Lighting is the defining element of any photo. It sets the mood, making it either uplifting and cheerful, or mysterious and moody and everything in between. The key light in photography defines a photo’s mood, so it’s the most important light around which all other lighting decisions are made.
Before we figure out how to use key lighting, we should first understand exactly what it is.
What is a key light in photography?
I’ll start with what it’s not. A key light is not any specific type of light. Any light source can be used as a key light in photography.
The key light in any scene is the primary source of light used to light the subject, so key light examples are:
- A natural light shooter uses the sun as the main light source
- A flash photographer could use either flash or the sun as their main light source. I’ll explain more in a moment
- When photographing at night using neon signs to light subjects, like Brandon Woelfel, the sign is your primary light source
Sometimes only a key light is used, sometimes additional lighting is used, such as fill light to lighten the shadows. In the above natural light image the only light used was the indirect light of the sun.
However many lights you use, there’ll always be a key light.
Lit by natural light and flash. I metered for the ambient light and kept my camera settings the same for all three photos, adjusting just the flash output (my key light) until I reached the look I wanted.
How do you use a key light in photography?
When we add light to anything, we create form.
This is most obvious when we think of silhouettes, which are simply shapes with no depth or dimension, because they’re lit from behind. There’s no light skimming across the surface of the subject to create form by illuminating peaks and casting shadows, adding depth to dips with shadow.
This is the key light at work – creating a three dimensional look to an object on a two dimensional piece of paper or screen.
Key lighting can be used in three ways to set the mood and create different aesthetics:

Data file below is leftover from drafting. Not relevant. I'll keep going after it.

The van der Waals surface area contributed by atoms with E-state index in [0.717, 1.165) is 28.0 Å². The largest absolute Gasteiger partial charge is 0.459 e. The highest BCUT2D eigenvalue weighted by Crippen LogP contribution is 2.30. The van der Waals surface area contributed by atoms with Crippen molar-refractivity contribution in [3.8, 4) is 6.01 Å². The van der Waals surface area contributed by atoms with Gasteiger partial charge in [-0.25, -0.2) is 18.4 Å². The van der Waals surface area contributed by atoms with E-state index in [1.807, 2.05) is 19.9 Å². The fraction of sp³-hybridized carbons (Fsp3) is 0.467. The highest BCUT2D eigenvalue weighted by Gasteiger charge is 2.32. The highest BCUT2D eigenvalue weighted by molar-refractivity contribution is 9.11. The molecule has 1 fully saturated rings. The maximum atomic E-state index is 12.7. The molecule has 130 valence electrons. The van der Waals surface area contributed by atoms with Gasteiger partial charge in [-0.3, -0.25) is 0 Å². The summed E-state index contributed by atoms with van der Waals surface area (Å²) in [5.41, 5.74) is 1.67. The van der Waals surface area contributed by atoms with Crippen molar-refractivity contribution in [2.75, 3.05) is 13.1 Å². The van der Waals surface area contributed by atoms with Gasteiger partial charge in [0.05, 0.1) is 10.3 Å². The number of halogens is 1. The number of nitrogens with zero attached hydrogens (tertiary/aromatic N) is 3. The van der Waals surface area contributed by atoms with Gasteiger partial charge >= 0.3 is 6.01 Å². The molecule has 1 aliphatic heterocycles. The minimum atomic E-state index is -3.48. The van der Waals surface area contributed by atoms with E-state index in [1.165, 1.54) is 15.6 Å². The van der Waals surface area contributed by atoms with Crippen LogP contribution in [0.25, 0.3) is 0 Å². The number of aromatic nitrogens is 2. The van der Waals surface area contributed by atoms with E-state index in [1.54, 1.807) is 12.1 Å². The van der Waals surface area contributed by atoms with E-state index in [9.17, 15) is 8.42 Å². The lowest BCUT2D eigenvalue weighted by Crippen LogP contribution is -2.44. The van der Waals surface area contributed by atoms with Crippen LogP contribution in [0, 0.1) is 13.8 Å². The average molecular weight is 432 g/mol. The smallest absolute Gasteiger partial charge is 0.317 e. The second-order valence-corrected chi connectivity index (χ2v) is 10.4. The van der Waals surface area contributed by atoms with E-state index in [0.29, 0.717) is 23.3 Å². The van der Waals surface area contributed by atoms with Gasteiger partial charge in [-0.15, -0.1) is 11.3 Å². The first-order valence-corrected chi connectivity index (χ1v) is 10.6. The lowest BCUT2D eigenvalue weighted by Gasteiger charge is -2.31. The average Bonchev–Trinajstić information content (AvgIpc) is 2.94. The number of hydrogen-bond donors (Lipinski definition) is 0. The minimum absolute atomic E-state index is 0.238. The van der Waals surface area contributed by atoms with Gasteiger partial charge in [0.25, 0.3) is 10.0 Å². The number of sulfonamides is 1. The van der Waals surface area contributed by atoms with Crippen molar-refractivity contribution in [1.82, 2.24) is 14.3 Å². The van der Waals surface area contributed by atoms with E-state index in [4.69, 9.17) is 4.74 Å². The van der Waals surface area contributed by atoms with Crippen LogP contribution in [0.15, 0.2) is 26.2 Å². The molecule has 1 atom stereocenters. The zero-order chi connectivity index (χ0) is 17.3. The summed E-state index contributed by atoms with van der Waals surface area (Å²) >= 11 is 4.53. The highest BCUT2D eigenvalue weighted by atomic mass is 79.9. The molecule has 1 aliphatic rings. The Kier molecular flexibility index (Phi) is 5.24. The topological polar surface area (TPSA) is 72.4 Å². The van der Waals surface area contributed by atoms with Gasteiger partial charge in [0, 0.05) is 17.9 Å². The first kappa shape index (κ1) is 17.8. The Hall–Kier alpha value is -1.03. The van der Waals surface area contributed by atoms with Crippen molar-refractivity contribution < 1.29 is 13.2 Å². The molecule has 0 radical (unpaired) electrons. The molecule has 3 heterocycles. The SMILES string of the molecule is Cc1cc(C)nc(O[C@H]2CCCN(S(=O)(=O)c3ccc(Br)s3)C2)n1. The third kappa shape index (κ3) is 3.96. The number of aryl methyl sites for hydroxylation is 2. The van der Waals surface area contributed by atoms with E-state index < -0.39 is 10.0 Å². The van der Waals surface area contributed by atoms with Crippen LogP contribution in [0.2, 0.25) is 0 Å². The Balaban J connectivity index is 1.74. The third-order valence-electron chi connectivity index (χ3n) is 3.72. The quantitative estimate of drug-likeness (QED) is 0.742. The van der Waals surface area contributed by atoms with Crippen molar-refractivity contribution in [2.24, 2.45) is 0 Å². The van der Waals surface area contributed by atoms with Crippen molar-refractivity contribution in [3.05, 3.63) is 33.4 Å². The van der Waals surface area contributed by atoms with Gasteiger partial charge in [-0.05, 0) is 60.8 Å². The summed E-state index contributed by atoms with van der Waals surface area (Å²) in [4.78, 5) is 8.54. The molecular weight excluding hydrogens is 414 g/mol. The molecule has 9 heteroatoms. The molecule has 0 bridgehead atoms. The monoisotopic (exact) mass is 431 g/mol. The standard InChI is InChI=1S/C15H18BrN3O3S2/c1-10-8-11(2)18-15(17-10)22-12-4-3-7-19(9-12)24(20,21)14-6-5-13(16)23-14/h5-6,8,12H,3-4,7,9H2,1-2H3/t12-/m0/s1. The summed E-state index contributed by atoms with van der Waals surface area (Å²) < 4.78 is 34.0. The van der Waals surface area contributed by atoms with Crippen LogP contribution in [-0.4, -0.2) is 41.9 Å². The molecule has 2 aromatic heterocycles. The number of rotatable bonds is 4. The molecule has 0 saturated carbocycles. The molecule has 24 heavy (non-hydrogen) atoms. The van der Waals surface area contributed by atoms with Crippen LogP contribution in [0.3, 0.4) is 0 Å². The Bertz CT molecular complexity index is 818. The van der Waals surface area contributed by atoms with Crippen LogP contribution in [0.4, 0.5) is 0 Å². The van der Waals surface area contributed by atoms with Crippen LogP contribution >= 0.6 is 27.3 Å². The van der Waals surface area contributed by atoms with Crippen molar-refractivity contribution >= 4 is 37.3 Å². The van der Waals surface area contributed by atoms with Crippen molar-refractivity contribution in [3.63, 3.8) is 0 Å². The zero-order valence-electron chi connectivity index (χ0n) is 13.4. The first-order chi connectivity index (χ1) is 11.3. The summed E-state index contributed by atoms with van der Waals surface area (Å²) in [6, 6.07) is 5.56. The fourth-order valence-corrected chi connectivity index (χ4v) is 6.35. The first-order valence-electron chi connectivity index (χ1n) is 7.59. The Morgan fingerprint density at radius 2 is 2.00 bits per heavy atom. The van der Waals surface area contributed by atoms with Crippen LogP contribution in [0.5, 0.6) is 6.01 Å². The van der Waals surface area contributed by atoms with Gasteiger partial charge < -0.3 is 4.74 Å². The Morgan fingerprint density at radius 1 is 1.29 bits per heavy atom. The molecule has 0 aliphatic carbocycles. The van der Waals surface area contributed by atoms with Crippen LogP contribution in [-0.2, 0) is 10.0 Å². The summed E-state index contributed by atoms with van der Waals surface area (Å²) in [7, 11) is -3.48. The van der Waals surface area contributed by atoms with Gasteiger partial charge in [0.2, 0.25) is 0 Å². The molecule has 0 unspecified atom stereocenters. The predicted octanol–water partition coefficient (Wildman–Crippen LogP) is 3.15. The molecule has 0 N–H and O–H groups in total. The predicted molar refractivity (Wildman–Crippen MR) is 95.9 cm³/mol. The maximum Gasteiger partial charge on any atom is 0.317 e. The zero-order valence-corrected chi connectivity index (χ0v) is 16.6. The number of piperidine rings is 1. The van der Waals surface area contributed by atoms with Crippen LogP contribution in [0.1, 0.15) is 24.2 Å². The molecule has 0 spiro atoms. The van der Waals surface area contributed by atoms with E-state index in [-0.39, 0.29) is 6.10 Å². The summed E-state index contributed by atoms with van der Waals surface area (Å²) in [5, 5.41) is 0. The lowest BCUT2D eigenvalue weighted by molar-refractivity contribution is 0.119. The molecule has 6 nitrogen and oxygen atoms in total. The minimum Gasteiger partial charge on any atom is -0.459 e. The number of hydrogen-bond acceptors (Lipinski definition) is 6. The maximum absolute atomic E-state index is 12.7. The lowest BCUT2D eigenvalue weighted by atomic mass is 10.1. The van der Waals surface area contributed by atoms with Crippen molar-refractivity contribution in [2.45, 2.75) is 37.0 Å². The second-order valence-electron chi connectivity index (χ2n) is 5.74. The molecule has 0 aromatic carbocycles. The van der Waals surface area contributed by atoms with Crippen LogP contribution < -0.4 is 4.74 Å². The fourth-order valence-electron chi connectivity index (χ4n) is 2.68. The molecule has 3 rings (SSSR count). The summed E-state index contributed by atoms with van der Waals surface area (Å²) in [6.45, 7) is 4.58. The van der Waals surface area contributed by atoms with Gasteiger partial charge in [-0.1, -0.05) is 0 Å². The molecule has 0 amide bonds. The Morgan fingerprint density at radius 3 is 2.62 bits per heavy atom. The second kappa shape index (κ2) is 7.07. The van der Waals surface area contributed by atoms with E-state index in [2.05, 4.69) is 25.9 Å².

- High key lighting – minimal tonal contrast, light and airy
- Mid key lighting – some shadow, looks normal
- Low key lighting – deep shadow, very contrasty, dark and moody
For the left photo I used natural light only with a shutter speed of 1/500. For the photo on the right I lit her with flash, increased the shutter speed to 1/1000 and used the setting sun behind her as a backlight. As a result the shadows in the natural light photo are softer and there’s less contrast.
Although the main light is the most important light, it’s the balance between this and how bright the background is that determines whether an image is:
- High key (bright background)
- Mid key (background is the same as the subject)
- Low key (dark background)
So, it all comes down to balancing the ratio of other light in relation to the key light in photography.
I used flash and natural light for both photos. I adjusted my flash and exposure settings between the two photos so that the photo on the left is mid key and the photo on the right is low key.
Where is the key light placed?
Because key lighting lights your subject, key light placement is very important as it:
- Influences the mood of the photo
- Is used to flatter the subject
With natural light photography, where you place your subject in relation to the light is important, but the same rules apply in terms of portrait lighting patterns.